Why Come Here? Awesome fried chicken sandwich
David Chang can best be described as a wizard who spins Korean food into gold. His other restaurants – the Momofukus Noodle Bar, Ssam and Ko – are slammed every night. Milk Bar floods instagram with photos of corn flake covered cones and crack cookies. About a month ago he opened his first fast food venture – a fried chicken sandwich shop called Fuku. Naturally blogs have exploded and people have lined up and down First Avenue to get their hands on it, even for weekday lunch in an area has approximately zero office jobs. So what are they so excited about?
Fuku is in the old Ko space and has seen little renovation from those days. Given Ko was a $200 tasting menu only restaurant, let’s just say Fuku doesn’t quite look like a quick service establishment. You enter and are greeted at what looks to be a maitre d’ station. It is in fact the counter where you place your order. Payment is by card only. Yup, nothing is what you expect. After ordering you receive a number and wait for your food to be delivered while staring at the open kitchen and listening to the solid classic rock playlist. If you don’t hear something from Zeppelin, ask for a discount.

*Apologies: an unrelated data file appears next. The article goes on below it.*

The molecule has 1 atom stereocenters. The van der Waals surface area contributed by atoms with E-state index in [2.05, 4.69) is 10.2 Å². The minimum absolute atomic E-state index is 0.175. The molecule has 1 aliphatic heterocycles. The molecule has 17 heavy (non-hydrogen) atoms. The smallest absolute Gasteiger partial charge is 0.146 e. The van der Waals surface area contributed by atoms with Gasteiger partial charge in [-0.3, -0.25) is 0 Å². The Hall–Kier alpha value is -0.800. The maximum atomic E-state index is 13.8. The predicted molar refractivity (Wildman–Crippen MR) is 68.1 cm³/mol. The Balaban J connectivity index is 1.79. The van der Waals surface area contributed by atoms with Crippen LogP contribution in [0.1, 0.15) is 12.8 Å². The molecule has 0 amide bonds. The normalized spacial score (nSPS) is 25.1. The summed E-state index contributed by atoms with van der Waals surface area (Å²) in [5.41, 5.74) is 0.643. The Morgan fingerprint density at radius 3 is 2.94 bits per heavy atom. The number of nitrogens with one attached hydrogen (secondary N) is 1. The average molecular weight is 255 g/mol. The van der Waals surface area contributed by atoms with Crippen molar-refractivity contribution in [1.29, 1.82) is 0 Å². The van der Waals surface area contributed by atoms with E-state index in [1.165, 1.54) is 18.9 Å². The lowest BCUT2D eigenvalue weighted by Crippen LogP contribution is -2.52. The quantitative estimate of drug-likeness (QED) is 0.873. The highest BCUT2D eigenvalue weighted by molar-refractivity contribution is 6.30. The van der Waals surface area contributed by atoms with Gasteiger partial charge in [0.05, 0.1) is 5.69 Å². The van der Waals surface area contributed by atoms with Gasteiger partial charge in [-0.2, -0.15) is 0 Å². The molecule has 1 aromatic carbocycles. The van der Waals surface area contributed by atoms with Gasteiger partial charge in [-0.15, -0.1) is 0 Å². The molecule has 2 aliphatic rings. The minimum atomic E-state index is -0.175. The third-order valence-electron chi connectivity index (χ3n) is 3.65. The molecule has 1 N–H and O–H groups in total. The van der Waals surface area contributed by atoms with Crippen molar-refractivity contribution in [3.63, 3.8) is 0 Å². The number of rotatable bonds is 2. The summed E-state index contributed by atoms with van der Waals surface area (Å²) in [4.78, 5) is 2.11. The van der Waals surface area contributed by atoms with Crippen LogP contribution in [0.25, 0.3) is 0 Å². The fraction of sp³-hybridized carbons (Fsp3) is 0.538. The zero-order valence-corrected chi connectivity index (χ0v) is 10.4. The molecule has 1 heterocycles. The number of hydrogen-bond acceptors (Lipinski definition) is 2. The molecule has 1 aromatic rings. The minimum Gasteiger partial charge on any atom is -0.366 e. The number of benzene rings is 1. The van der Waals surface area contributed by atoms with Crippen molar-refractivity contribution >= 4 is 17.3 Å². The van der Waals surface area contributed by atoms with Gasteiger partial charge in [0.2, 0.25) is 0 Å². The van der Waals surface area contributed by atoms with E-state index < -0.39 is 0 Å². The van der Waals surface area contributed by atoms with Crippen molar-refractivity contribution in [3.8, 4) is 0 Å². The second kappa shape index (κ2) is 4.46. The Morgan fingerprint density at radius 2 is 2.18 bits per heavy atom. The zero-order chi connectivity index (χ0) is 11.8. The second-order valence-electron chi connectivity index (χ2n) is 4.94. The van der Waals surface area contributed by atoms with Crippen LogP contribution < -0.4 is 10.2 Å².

The menu is very straight forward – chicken sandwich, fries and salad. The “Spicy Fried Chicken Sandwich” comes with nothing but the chicken and some pickles. Those in the know however order the super-secret off menu “Koreano” which adds – get this – pickled cabbage! Yeah, the ladies next to me were pretty impressed. There’s also a momfuku sauce you’ll want to apply that’s sort of a blend of hoison, soy and sriracha.
Fuku is currently opened for lunch Thursday-Sunday and dinner Friday and Saturday. I’d love to see it open late night soon, though the lines might be even worse. They also unexpectedly offer wine, a beer (Tecate) and single pours of liquor. Because nothing says “I lunch in the East Village” like a fried chicken sandwich and shot of vodka.
Koreano As I said before this is the Spicy Fried Chicken with pickled cabbage. But it’s delicious. “Spicy” might be a bit of an overstatement, but the perfectly crisped fry batter has some nice Korean spices going on. The massive hunk of meat is moist inside and partially contained by a soft semi-sweet bun. I’m not gonna say it’s necessarily worth an hour wait, but it is pretty incredibly good.
Fuku Salad Remember nothing here is what you expect. This is essentially a bowl of farro and sesame seeds with some chunks of mandarin oranges and pieces of mint and indistinguishable greenery. It’s quite refreshing and makes a perfect compliment to the sandwich. Plus you waited long enough to order two things.
163 First Avenue (10th & 11th Sts.)
New York, NY